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Montibus impofitas, et % barbara regna, tuisque
k Carmen majeftas recipit tua; nec meus audet Rem tentare pudor, quam vires ferre recusent $edulitas autem ftulte, quem diligit, urget; Praecipue cum se numeris commendat et arte, Discit enim citius, meminitque libentius illud Quod quis " deridet, quam quod probat et veneratur. Nil moror officium, quod me gravat: ac neque site
VIR. 405. And I'm not «s'd to Panegyrie Arains;] ArchSifhop Tillotfon hath 'faid, " That Tatire and invective were the a çafieft kind of wit, because almost any degree of it will-ferve « to abuse and find fault. For wit (fays he) is a keen inftru“ ment, and every one can cut and gath with it. But to
carve a beautful image and polish 'it, requires great art and “ dexterity. To praise any thing well, is an argument of is much more wit than to abuse: a little .wit, and a great deal " of ill-nature, will furnish a man for satire, but the greateft * inftame of wit is to commend-well.” Thus far this candid Prelate. And I, in my turn, might as well say, that Satire was the most difficult, and Panegyrick the most easy thing in nature;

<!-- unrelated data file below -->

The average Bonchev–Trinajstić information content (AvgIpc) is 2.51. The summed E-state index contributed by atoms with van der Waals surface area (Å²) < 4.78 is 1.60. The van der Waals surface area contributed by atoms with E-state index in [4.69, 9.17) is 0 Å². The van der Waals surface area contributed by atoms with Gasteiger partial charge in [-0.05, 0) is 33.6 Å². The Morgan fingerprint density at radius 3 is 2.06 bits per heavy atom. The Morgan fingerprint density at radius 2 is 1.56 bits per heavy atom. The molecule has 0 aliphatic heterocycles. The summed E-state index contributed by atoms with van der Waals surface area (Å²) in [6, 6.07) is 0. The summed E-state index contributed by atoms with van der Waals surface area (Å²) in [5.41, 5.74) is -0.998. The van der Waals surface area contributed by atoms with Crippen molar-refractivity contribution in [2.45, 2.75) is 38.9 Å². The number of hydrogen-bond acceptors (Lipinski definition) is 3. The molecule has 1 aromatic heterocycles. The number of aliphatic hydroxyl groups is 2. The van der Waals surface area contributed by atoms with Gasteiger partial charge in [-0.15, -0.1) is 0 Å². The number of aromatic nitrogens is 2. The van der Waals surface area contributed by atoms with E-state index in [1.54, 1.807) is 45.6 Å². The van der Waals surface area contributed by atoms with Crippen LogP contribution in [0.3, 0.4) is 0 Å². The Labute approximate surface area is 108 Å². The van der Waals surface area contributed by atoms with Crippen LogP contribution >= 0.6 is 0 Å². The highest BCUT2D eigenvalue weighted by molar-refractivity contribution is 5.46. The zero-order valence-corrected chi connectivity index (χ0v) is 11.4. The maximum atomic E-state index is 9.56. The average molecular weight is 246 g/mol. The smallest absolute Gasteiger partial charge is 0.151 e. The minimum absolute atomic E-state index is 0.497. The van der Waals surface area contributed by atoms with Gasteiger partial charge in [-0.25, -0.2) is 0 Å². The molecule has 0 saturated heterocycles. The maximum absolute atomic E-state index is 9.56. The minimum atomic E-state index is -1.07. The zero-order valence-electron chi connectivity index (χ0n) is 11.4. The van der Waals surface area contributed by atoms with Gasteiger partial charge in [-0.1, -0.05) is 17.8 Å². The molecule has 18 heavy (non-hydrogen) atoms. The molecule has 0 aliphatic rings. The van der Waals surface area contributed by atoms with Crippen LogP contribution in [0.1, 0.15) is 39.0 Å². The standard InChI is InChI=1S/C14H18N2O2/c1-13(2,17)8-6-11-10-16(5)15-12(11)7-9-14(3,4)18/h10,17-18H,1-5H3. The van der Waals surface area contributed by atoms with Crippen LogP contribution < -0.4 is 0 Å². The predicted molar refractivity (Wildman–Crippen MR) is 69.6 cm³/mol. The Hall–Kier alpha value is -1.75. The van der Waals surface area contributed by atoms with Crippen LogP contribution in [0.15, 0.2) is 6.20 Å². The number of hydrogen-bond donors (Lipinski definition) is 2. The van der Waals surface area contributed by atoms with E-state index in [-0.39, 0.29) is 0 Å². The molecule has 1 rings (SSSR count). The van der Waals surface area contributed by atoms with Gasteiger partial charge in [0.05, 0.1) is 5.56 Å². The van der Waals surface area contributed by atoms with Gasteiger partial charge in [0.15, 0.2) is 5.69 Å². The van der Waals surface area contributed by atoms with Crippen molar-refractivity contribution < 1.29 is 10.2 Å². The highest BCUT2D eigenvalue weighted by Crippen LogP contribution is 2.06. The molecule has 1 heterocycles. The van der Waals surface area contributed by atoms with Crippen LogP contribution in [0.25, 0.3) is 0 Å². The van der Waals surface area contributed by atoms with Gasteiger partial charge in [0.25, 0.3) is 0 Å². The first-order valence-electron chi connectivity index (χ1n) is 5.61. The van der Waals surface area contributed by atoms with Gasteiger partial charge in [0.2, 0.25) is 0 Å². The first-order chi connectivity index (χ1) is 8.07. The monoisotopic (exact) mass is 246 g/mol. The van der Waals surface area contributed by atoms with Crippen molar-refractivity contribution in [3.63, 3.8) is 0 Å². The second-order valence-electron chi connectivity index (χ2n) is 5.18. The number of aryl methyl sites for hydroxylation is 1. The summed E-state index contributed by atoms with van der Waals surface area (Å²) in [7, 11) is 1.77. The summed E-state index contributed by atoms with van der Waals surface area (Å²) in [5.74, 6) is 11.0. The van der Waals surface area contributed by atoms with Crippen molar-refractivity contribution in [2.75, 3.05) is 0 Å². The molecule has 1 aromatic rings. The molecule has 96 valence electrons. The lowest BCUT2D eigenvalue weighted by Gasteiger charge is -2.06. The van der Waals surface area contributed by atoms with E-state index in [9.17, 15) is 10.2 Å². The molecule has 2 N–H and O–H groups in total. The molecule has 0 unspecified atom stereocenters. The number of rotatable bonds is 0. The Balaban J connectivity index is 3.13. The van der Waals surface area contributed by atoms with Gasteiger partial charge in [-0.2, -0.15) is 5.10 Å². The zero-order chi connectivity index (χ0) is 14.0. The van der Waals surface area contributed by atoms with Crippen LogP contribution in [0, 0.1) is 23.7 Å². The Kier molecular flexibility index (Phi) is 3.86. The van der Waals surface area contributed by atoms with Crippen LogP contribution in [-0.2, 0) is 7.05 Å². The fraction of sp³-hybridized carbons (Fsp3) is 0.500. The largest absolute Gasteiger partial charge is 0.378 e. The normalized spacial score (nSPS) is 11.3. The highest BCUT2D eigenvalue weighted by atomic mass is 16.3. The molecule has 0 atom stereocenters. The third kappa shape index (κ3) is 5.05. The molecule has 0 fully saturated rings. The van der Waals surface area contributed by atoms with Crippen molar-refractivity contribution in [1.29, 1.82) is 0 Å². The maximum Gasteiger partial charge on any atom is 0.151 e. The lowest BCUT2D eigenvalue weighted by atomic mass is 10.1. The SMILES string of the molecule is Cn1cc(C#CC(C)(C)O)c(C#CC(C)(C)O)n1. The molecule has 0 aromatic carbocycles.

How 8 barb'rous rage subsided at your word,
410 There's nothing blackens like the ink of fools.
for that any barber-surgeon can, curl and save, and give cofa metic washes for the skin; but it requires the abilities of an Anatomift to diffect and lay open the whole interior of the human frame. But the truth is, these fimilitudes prove nothing, but the good fancy, or the ill judgment of the user. The one is just as easy to do ill, and as difficult to do well as the other. In ous Author's Elay on the Characters of Men, the Encomium on Lord Cobham, and the satire on Lord Wharton, are the equal efforts of the same great genius. There is one advantage indeed is Satire over Panegyric, which every body has taken notice of, that it is more readily received; but this does not shew that it is more easily written,
In pejus, vultu proponi cereus usquam,
If true, aowoful likeness; and if lyes,
415 (Like o Journals, Odes, and such forgotten things As Eusden, Philip, Settle, writ of Kings) Cloath fpice, line trunks, or flutt’ring in a row, Befringe the rails of Bedlam and Soho.